Hector pulled out a cigarette, his arms folded over as he bent down to light it, away from the wind. He wore a scapular like my mother did. I asked him about it and he got strangely defensive, started going off on how it was our people’s faith, given to us by Jesus and delivered by Our Lady of Guadalupe. I told him I was Catholic, too, that of course I believed in God and the Church. We drank our beers quietly until he eased up again.

“I love this country,” he said. I didn’t know what to say to that, to what it meant from him, or for him. “I love Mexico, too,” he continued.

“This land was Mexico, wasn’t it?”

“Yes. The towns say it. Cortez, Dolores, Puebla, Salido, La Junta. It’s like a fucking joke, carnal.”

He’d never called me that before, but even as a pocho I knew what it meant. Brother, of my body.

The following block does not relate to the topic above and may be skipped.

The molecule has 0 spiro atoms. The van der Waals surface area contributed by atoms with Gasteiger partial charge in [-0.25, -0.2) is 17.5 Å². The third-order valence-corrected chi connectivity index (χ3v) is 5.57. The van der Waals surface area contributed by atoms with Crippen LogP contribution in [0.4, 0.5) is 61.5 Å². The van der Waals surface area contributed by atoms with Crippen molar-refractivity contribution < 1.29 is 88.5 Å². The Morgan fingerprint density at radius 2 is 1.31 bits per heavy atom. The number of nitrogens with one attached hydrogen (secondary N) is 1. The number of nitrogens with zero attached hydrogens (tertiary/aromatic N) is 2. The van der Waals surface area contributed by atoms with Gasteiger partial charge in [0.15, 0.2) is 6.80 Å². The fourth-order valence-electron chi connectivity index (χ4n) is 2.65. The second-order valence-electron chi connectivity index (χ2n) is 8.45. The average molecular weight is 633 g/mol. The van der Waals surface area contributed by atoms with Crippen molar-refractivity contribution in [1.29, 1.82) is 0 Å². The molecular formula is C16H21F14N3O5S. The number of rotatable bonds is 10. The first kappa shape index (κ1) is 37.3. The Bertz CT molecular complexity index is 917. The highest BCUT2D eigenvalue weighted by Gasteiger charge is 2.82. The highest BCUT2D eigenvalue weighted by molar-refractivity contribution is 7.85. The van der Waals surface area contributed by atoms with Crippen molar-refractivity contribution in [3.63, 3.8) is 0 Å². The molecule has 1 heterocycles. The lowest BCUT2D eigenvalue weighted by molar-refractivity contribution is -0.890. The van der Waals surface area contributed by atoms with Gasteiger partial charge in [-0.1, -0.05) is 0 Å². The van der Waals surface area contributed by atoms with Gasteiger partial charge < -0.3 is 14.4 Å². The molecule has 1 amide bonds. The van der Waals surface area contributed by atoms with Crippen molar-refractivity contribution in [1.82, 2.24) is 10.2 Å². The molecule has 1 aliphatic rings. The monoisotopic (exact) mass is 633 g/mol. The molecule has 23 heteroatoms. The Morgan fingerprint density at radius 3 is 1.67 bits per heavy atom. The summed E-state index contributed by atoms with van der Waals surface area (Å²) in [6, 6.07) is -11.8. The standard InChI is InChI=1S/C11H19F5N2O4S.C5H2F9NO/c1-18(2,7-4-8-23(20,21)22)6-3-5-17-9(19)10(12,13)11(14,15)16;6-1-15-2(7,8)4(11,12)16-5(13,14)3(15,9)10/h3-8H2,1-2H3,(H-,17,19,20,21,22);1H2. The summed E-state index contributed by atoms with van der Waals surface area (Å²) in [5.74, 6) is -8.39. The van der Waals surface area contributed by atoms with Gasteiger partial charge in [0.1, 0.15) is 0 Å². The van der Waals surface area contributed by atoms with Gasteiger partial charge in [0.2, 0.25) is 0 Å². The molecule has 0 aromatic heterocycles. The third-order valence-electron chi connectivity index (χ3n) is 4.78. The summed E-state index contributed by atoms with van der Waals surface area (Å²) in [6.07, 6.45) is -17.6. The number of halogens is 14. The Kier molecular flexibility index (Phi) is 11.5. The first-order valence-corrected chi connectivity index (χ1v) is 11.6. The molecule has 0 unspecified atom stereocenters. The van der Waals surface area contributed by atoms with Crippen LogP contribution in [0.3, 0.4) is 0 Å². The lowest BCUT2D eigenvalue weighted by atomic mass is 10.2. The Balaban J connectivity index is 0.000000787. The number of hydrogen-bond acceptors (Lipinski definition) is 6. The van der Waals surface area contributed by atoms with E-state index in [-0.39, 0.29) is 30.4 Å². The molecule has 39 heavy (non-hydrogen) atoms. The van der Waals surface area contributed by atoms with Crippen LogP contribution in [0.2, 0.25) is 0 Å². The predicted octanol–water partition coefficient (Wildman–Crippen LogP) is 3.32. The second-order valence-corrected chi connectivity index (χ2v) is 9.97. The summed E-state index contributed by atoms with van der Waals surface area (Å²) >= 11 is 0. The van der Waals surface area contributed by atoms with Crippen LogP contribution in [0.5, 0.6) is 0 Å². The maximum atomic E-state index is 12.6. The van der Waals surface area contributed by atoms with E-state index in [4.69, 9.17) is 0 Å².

“You are like my brother.”

“Handsomer than you?”

“Bullshit,” he said. “You’re so short.”

“I didn’t know you had a brother.”

“Your mom does.”

I looked ahead at the forest and slipped on my jacket. I thought my mom had fallen into one of her telenovelas and I must have looked quizzical.

“Not like that,” he said, laughing and grinning again.

“My brother grew up in Texas, grew up with broke Spanish like you. He got deported a week before graduating. He’s living with our grandmother, no relation to you or your mom, just a crazy vieja.”

“So what’s my mom got to do with it?”

“She’s a saint. She sends my brother money to help him in his endeavors, just a little, maybe a tenth of what I send him. Because he’s a saint too, like a real fucking one. He wants to be a priest, already. Can you imagine?”